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From the November 1955 issue of The Christian Science Journal

Christian Science corrects humanity's material concept of man and reveals the man of God's creating—the spiritual, ideal man, who is God's likeness. The Christian Scientist learns to identify himself as this spiritual man, who coexists with God and is held intact, sinless, in a state of perfection by his Maker. It is obvious that the physical senses do not behold the real man. Their conception of man is that he is mortal and faulty, a creature of flesh, subject to evil influences, and often imparting fears and errors which add to the burden of mankind. But the spiritual senses behold man as he exists in Mind—incorporeal, controlled by the divine will, immortal because fearless and sinless.

To prove the fact of his real selfhood, one needs to keep clearly in thought the distinction between spiritual man and his mortal counterfeit. To accept the fleshly concept as one's real self obstructs the demonstration of health and of spiritual power. Equally obstructive is the tendency to ignore the false self and leave it in a state of unregeneration. Mary Baker Eddy makes the purifying method of Christian Science clear in "Retrospection and Introspection," where she says (p. 86): "Art thou still unacquainted with thyself? Then be introduced to this self. 'Know thyself!' as said the classic Grecian motto. Note well the falsity of this mortal self! Behold its vileness, and remember this poverty-stricken 'stranger that is within thy gates.' Cleanse every stain from this wanderer's soiled garments, wipe the dust from his feet and the tears from his eyes, that you may behold the real man, the fellow-saint of a holy household."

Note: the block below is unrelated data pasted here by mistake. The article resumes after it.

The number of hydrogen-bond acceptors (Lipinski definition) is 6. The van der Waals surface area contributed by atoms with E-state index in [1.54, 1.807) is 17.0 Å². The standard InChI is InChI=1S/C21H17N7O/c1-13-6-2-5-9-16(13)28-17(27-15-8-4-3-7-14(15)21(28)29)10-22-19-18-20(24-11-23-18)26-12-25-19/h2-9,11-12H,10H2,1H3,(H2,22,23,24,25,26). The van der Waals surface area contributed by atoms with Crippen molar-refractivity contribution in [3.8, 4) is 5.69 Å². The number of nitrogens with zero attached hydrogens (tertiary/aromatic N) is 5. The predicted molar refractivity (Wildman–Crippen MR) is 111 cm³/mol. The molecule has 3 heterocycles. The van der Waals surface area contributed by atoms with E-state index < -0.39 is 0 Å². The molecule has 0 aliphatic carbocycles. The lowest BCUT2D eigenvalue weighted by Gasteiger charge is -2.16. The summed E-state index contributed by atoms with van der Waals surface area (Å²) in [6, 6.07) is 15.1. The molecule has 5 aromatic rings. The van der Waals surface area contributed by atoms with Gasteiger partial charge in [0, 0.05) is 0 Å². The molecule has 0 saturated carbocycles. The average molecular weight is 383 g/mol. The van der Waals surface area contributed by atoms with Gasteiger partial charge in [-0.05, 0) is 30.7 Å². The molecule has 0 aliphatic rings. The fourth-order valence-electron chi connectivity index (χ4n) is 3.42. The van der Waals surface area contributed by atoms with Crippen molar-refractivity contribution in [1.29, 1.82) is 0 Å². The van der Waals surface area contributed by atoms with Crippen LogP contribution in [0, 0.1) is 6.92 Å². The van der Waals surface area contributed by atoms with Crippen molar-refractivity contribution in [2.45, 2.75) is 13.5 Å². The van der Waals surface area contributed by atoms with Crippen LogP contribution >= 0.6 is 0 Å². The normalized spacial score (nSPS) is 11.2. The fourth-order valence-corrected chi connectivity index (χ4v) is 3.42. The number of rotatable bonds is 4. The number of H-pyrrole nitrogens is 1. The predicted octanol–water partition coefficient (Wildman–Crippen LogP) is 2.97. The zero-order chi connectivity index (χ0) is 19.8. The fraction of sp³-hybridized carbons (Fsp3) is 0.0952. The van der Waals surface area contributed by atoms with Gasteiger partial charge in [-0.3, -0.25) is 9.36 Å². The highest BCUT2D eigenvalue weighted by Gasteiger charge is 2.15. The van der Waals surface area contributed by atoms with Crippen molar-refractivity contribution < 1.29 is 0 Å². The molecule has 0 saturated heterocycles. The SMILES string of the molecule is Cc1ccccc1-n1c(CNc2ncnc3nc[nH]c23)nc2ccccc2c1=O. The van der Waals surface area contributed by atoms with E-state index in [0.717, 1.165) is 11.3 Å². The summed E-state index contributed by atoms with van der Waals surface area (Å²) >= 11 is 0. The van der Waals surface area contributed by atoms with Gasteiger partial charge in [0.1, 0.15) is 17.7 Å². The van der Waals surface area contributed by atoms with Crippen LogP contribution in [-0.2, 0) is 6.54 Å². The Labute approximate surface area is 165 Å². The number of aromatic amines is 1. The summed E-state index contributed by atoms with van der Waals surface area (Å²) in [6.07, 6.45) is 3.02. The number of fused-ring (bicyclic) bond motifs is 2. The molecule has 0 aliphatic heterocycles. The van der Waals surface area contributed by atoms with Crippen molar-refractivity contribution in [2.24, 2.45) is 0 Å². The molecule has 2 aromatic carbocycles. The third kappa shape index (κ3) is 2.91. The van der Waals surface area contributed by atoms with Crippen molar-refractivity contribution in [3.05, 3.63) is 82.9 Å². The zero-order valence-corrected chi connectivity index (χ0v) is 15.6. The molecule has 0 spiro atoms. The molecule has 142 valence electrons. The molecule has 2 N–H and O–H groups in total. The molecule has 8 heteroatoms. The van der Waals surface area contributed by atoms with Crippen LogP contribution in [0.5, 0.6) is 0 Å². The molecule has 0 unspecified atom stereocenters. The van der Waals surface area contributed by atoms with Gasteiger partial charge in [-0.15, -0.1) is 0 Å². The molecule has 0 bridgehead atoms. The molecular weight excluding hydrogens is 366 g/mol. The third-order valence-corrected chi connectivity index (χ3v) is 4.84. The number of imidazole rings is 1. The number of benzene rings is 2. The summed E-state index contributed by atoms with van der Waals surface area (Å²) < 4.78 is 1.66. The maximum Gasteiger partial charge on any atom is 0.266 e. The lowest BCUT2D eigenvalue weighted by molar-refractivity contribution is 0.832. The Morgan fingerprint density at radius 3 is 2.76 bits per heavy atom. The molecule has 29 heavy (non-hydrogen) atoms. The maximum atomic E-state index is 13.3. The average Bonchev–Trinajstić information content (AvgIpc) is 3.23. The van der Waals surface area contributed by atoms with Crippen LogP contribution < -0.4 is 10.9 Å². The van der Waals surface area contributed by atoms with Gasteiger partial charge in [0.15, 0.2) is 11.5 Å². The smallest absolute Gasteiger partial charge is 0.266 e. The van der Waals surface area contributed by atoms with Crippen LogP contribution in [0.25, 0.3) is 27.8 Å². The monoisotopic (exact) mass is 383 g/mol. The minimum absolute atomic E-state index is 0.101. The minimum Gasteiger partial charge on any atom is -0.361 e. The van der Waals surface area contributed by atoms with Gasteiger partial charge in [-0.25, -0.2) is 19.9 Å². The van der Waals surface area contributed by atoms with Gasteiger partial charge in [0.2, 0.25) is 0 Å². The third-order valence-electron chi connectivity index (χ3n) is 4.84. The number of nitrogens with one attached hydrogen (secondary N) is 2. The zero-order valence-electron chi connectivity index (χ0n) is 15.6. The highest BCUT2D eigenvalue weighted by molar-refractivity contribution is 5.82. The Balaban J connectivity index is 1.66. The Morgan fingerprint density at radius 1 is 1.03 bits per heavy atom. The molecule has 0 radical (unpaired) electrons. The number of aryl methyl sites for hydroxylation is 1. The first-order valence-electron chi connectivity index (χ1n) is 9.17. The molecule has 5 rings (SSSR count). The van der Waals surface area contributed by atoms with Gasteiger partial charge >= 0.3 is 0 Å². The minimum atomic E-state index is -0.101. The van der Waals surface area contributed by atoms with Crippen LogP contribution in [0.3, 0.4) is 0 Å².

This passage shows the great mercy which our Leader taught. Through tenderness and compassion, not through harshness and recrimination, the mortal sense of self is to be made to disappear. Christ Jesus said to Nicodemus (John 3:6, 7): "That which is born of the flesh is flesh; and that which is born of the Spirit is spirit. ... Ye must be born again." Christian Science brings about rebirth. A new sense of self appears. This Science is the friend of mortal man, even while vigorously denying the reality of the flesh and its conditions. In fact, the merciful friendliness of this great Science toward the mortal is best expressed in its insistence that material existence with its pains and sins and frustrations is unreal. It is this understanding of error's unreality that makes healing possible, that destroys the pains and sins which mortals entertain.

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